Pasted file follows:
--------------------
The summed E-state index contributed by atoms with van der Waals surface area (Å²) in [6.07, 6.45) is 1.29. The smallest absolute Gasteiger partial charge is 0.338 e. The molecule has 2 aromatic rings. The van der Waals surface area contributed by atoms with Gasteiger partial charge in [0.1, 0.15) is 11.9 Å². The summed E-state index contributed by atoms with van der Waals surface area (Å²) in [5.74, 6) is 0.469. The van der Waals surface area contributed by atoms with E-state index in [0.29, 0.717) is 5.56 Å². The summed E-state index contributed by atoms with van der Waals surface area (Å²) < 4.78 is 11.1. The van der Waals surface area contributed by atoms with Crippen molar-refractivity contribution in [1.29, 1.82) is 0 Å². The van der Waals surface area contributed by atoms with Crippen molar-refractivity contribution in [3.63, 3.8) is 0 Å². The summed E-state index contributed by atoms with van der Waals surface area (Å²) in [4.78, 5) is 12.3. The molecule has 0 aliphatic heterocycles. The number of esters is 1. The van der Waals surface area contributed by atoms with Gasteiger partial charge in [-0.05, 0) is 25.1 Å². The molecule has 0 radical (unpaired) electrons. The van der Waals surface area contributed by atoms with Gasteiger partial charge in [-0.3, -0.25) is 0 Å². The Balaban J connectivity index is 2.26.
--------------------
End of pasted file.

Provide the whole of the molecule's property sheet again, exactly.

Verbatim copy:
The summed E-state index contributed by atoms with van der Waals surface area (Å²) in [6.07, 6.45) is 1.29. The smallest absolute Gasteiger partial charge is 0.338 e. The molecule has 2 aromatic rings. The van der Waals surface area contributed by atoms with Gasteiger partial charge in [0.1, 0.15) is 11.9 Å². The summed E-state index contributed by atoms with van der Waals surface area (Å²) in [5.74, 6) is 0.469. The van der Waals surface area contributed by atoms with E-state index in [0.29, 0.717) is 5.56 Å². The summed E-state index contributed by atoms with van der Waals surface area (Å²) < 4.78 is 11.1. The van der Waals surface area contributed by atoms with Crippen molar-refractivity contribution in [1.29, 1.82) is 0 Å². The van der Waals surface area contributed by atoms with Crippen molar-refractivity contribution in [3.63, 3.8) is 0 Å². The summed E-state index contributed by atoms with van der Waals surface area (Å²) in [4.78, 5) is 12.3. The molecule has 0 aliphatic heterocycles. The number of esters is 1. The van der Waals surface area contributed by atoms with Gasteiger partial charge in [-0.05, 0) is 25.1 Å². The molecule has 0 radical (unpaired) electrons. The van der Waals surface area contributed by atoms with Gasteiger partial charge in [-0.3, -0.25) is 0 Å². The Balaban J connectivity index is 2.26.